"The strong rotation signature became quite evident on radar shortly before it struck the community of Rolling Fork, Mississippi," AccuWeather Meteorologist Isaac Longley said. "Not long after the storm cell was showing strong rotation, there was a clear debris ball that showed up on the correlation coefficient product on radar. This is what prompted the NWS to quickly issue the tornado emergency for Rolling Fork and nearby communities."


The second tornado emergency was issued east of the original tornado emergency, covering Tchula, Sidon and North Carrollton, Mississippi, shortly after 8:40 p.m. CDT. The third alert followed just before 9:30 p.m. local time, again farther east, covering Winona, Eupora and Vaiden.

Yet another was issued in the state around 10:50 p.m. CDT for Amory, Aberdeen and Smithville in eastern Mississippi.

The tornado threat began earlier Friday after at least two EF1 tornadoes were confirmed to have touched down that morning, both in Parker County, Texas. The first twister struck near Whitt, an unincorporated community roughly 42 miles northwest of Fort Worth. The second tore through Poolville and into southern Wise County. No fatalities were reported.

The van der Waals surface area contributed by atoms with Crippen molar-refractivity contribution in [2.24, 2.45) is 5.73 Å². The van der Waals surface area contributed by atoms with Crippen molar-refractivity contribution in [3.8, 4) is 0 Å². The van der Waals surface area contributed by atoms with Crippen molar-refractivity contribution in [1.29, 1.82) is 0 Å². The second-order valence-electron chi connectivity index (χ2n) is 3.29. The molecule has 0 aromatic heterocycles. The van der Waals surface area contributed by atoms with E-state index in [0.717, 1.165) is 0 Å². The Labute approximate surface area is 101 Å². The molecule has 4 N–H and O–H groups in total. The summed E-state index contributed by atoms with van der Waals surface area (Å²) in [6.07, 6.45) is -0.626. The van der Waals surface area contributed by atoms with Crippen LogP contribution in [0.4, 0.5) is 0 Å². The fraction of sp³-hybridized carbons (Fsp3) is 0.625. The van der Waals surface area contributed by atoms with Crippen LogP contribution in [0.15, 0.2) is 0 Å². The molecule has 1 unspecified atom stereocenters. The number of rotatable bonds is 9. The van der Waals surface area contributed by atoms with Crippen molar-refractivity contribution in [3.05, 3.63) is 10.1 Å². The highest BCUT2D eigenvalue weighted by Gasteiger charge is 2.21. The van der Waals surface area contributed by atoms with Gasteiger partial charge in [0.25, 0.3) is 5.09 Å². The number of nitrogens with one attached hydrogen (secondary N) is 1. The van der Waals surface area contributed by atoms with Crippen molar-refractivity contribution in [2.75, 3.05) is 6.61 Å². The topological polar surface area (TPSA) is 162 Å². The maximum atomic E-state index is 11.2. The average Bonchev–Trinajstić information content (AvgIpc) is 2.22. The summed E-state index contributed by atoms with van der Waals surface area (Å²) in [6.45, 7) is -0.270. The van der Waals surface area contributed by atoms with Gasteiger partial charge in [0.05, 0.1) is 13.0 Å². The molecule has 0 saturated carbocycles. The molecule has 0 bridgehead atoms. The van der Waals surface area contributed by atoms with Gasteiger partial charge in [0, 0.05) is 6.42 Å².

The severe weather brought with it dangerous flash flooding, which killed at least two young adults, with another missing. Fox 2 reported Friday that a car containing six young adults had been swept away while near the town of Grovespring when the driver had attempted to cross a bridge over a swollen creek. At least four of the vehicle's occupants made it out of the water, said Missouri State Highway Patrol Sgt. Thomas Young. This included the driver, who had told authorities that downpours had made it difficult to see the water from the creek covering the bridge.

The body of Devon Holt, 20, and the body of Alexander Roman-Ranelli, 19, were recovered Friday morning.

The search continues for a woman who had gone missing near Granby, Missouri, following flash flooding from a small river that washed a car off the road.

A flood watch had been in effect for some 15 million people on Friday, spanning from Arkansas to West Virginia. By 4:30 p.m. CT, the watch had spanned across eight states, including Missouri.

Additional severe weather ignited on Sunday across some of the same states that were hit by tornadic thunderstorms on Friday. Locations from Lake Charles, Louisiana, to Columbia, South Carolina, could be at risk, including other major cities like Jackson, Mississippi, and Montgomery, Alabama. Sunday is expected to start of a wet pattern across much of the Southeast that could last in the area for several days.